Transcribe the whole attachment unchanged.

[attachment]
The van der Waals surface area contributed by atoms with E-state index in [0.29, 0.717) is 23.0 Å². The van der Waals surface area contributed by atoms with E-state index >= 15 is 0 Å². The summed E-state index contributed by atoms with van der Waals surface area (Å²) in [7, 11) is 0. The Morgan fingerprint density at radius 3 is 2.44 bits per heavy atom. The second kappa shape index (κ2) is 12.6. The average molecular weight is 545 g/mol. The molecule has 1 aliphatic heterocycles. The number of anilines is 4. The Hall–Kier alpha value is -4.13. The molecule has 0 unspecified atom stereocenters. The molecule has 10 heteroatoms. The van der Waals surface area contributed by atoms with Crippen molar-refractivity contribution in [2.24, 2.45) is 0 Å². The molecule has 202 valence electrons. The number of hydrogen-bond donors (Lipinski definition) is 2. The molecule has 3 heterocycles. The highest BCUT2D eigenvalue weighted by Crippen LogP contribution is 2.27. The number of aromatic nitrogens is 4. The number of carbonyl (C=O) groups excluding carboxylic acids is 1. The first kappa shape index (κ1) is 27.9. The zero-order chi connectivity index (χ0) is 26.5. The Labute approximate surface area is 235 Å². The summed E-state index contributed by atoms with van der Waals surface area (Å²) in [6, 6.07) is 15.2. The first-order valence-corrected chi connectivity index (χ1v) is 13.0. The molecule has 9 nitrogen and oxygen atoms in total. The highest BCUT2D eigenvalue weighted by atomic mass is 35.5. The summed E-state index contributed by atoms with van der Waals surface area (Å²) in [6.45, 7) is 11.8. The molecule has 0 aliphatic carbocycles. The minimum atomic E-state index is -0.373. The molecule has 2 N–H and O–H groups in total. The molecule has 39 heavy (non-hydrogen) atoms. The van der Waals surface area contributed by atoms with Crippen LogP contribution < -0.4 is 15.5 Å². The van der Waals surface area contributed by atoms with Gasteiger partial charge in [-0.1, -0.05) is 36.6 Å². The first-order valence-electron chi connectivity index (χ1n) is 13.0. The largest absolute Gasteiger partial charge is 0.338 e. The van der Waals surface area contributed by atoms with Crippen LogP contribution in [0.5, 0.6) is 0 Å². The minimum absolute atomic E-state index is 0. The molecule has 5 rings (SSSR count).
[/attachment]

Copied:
The van der Waals surface area contributed by atoms with E-state index in [0.29, 0.717) is 23.0 Å². The van der Waals surface area contributed by atoms with E-state index >= 15 is 0 Å². The summed E-state index contributed by atoms with van der Waals surface area (Å²) in [7, 11) is 0. The Morgan fingerprint density at radius 3 is 2.44 bits per heavy atom. The second kappa shape index (κ2) is 12.6. The average molecular weight is 545 g/mol. The molecule has 1 aliphatic heterocycles. The number of anilines is 4. The Hall–Kier alpha value is -4.13. The molecule has 0 unspecified atom stereocenters. The molecule has 10 heteroatoms. The van der Waals surface area contributed by atoms with Crippen molar-refractivity contribution in [2.24, 2.45) is 0 Å². The molecule has 202 valence electrons. The number of hydrogen-bond donors (Lipinski definition) is 2. The molecule has 3 heterocycles. The highest BCUT2D eigenvalue weighted by Crippen LogP contribution is 2.27. The number of aromatic nitrogens is 4. The number of carbonyl (C=O) groups excluding carboxylic acids is 1. The first kappa shape index (κ1) is 27.9. The zero-order chi connectivity index (χ0) is 26.5. The Labute approximate surface area is 235 Å². The summed E-state index contributed by atoms with van der Waals surface area (Å²) in [6, 6.07) is 15.2. The first-order valence-corrected chi connectivity index (χ1v) is 13.0. The molecule has 9 nitrogen and oxygen atoms in total. The highest BCUT2D eigenvalue weighted by atomic mass is 35.5. The summed E-state index contributed by atoms with van der Waals surface area (Å²) in [6.45, 7) is 11.8. The molecule has 0 aliphatic carbocycles. The minimum atomic E-state index is -0.373. The molecule has 2 N–H and O–H groups in total. The molecule has 39 heavy (non-hydrogen) atoms. The van der Waals surface area contributed by atoms with Crippen LogP contribution < -0.4 is 15.5 Å². The van der Waals surface area contributed by atoms with Gasteiger partial charge in [-0.1, -0.05) is 36.6 Å². The first-order valence-electron chi connectivity index (χ1n) is 13.0. The largest absolute Gasteiger partial charge is 0.338 e. The van der Waals surface area contributed by atoms with Crippen LogP contribution in [0.5, 0.6) is 0 Å². The minimum absolute atomic E-state index is 0. The molecule has 5 rings (SSSR count).